You know my take on gold; I think exactly the opposite. Gold has a history of being money—it has been a store of value and a unit of transfer for longer than the fiat currency created by central banks. Sadly, my friend listens to the mainstream gurus who only speak one side of the story.
Since the financial collapse in 2008, gold has become the only savior. Sure, the stock market has increased since 2009, but ask those people who bought in before the market collapsed and never sold about the stock market. I am sure they will disagree with the claim. The Dow Jones Industrial Average and other key indices are still trading below where they were before the financial collapse started.
Yes, gold is gaining a lot of attention, but it is nowhere close to being considered as being in bubble status. A commodity, stock, or anything is usually in a bubble when the vast majority of people you speak to are in the game. Think about the tech bubble of the late 1990s or the real estate bubble of 2005–2006. Right now, few people are talking about gold as an investment; and if they are, I hear more people talking about being against gold than about buying it…. Read More
If we had any hopes about the corporate earnings of big-cap companies improving, those hopes are close to being thrown out the window now. The most basic calculation of profit includes two factors: sales and costs. If costs increase, then corporate earnings suffer. If sales decrease, corporate earnings suffer again.
At this point, we know that third-quarter corporate earnings at big-cap companies were hit by softened revenues due to slowing demand from their customers and the uncertainty of the global economy.
Now big companies face another issue that could take their corporate earnings even lower.
Import prices in the U.S. economy have been increasing for three consecutive months. In October, there was an increase of 0.5%. September and August witnessed an increase of 1.1% and 1.2%, respectively. (Source: Bureau of Labor Statistics, November 9, 2012.) The average import-price increase per month since 1990 has been 0.2%. August, September and October 2012 all showed that import prices increased by much more than the average.
These price increases mean that corporate earnings of big-cap companies that rely on imports are going to suffer. Third-quarter profits were blamed on slowing demand, but I believe fourth-quarter corporate earnings will also be pressured due to rising prices.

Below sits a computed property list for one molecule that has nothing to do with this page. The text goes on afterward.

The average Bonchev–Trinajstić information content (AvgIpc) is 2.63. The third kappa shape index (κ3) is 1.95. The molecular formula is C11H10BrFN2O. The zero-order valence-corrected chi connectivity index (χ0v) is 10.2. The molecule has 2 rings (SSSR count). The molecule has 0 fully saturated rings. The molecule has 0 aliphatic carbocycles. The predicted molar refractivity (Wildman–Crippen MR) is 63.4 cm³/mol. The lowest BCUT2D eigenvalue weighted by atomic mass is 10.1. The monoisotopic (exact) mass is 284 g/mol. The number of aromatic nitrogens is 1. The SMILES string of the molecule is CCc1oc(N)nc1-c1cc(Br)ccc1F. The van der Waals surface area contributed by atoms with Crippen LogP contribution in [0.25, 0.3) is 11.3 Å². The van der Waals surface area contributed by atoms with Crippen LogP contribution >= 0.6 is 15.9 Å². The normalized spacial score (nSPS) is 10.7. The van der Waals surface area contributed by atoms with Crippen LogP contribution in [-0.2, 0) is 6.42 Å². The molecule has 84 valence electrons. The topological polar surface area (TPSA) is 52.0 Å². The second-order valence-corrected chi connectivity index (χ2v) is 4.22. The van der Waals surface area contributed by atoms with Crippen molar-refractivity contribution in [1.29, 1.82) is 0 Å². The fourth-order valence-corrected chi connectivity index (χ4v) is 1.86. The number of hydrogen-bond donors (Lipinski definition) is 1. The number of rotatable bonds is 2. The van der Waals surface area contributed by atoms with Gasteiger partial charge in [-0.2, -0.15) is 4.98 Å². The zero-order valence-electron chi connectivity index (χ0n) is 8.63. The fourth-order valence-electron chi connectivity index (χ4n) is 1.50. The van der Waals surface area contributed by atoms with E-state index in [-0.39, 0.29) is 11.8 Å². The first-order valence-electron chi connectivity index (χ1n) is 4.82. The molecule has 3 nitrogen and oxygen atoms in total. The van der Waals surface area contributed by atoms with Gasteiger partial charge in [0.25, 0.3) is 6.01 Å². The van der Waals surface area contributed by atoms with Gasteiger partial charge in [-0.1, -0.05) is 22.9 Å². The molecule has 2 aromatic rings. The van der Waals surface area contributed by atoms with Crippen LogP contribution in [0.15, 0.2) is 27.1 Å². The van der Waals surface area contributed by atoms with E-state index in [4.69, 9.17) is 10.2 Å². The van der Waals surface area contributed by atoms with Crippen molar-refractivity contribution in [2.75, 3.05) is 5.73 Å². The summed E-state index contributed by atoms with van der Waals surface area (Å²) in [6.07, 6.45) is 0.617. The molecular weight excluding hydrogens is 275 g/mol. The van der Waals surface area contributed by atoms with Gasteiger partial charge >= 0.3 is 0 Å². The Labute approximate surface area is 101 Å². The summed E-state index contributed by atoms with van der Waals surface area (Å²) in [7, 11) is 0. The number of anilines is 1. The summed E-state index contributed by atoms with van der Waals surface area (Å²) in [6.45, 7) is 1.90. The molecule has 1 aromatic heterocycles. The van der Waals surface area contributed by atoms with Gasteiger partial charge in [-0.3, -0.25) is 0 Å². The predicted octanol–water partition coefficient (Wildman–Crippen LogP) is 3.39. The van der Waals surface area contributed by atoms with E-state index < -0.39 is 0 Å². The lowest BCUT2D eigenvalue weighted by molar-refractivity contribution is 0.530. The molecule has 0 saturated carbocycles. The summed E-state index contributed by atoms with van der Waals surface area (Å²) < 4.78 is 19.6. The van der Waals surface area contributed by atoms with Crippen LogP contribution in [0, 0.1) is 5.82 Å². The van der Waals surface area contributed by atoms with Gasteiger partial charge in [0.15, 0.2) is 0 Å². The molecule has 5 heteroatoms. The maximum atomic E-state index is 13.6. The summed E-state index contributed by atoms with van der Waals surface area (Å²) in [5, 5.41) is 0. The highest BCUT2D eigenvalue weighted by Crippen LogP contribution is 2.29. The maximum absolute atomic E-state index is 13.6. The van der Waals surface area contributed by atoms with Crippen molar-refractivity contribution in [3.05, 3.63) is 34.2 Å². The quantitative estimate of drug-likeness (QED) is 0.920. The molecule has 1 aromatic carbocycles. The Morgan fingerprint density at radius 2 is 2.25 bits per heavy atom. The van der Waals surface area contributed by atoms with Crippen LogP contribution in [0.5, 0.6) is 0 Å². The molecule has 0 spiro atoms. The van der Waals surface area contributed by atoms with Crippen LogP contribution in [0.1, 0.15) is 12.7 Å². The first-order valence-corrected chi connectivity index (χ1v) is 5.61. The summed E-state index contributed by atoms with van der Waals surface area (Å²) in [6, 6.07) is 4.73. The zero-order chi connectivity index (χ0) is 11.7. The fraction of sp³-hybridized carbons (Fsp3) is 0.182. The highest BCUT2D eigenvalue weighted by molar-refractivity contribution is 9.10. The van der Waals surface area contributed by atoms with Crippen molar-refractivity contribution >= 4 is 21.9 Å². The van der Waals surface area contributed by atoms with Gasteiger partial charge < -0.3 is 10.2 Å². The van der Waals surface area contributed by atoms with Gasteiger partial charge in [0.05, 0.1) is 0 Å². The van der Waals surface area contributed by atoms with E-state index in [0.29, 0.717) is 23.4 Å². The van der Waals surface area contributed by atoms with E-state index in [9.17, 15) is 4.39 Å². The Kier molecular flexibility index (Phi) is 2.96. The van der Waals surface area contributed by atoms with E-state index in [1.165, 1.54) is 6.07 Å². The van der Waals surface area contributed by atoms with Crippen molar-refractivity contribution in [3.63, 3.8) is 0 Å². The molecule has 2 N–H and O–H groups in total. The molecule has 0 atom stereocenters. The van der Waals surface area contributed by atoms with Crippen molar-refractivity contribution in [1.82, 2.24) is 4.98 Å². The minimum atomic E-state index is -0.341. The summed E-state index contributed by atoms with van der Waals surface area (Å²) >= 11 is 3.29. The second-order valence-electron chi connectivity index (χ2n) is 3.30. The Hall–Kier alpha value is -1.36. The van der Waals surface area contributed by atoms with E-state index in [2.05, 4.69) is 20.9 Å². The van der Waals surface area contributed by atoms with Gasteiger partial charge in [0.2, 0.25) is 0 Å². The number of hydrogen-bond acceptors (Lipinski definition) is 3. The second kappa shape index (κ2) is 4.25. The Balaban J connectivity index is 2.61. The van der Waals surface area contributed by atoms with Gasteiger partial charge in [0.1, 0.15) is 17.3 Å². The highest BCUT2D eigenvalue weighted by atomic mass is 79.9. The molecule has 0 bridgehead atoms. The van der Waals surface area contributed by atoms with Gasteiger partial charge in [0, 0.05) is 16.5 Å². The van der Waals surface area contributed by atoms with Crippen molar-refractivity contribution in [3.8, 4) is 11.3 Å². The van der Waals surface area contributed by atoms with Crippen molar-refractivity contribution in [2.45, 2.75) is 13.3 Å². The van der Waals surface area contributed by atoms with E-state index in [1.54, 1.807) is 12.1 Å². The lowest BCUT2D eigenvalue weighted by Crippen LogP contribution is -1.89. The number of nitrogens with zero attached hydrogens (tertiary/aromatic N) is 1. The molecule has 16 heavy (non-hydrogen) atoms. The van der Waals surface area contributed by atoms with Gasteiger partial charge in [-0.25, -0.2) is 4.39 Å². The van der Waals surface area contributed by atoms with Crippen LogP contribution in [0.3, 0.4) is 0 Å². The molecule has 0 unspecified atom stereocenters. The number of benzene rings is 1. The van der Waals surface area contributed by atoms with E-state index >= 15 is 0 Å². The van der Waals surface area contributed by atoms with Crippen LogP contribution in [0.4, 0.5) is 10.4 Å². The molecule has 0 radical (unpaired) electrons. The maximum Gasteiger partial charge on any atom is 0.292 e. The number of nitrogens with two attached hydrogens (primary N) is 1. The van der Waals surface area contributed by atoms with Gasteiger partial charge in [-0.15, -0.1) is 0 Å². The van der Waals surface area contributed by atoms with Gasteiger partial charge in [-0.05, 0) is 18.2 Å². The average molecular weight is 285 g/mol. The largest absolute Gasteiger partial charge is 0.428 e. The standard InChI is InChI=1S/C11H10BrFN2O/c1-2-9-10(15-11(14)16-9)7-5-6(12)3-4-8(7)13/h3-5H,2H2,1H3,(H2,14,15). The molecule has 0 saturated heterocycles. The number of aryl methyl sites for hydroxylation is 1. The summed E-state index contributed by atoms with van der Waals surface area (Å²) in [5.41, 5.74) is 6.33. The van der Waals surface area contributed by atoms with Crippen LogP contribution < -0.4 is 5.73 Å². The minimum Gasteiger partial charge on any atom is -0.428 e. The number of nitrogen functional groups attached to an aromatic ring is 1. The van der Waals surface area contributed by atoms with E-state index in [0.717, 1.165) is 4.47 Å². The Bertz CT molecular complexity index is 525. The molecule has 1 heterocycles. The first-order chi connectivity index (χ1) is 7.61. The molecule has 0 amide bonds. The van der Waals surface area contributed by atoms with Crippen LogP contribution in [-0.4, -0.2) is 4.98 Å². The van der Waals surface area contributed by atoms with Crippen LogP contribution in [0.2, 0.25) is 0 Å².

The main culprit for all these increases is the falling U.S. dollar, as it significantly affects commodities prices. But I’m not going to discuss that much. All I have to say is: look at the chart below of the U.S. Dollar Index. The Index has sunk more than three percent from the beginning of August to now. In the same period, import prices have increased 2.8%.
Chart courtesy … Read More
The ripple effects of the eurozone crisis are spreading across the region, and countries are witnessing severe economic slowdown. No, it’s not Greece, Spain, Portugal, or Italy alone; this time around, it’s Germany and France—two of the biggest and the strongest economic powers in the region—that are seeing their economies come under pressure.
The unemployment rate in the eurozone has reached its highest level ever—11.6% in September 2012, up from 11.5% in August. A total of 18.5 million people in the eurozone are unemployed. (Source: Eurostat, October 31, 2012.)
Though Germany’s unemployment rate is much better than the troubled eurozone nations, the country is going through an economic slowdown of its own.
One-third of Germany’s gross domestic product (GDP) comes from industrial production. In September, manufacturing in Germany fell by 1.8 %—the sharpest decline since April. To add further worries, industrial orders fell 3.3% in September from August, while the production of capital goods and intermediate goods fell by 3.5% and 2.2%, respectively, in the same period. (Source: Reuters, November 7, 2012.)
Similarly, France, the second-largest economy in the eurozone after Germany, is witnessing an accelerating economic slowdown. Industrial production fell 2.7% in France. from August to September. This was the steepest drop since January of 2009. (Source: Bloomberg, November 7, 2012.)
The Bank of France has announced that the country may see a contraction in the fourth quarter of this year. It was only three years ago that France struggled out of a recession. The country’s unemployment rate has reached a 13-year high, and the economic slowdown is deepening.
Now for the real question: where are we headed next … Read More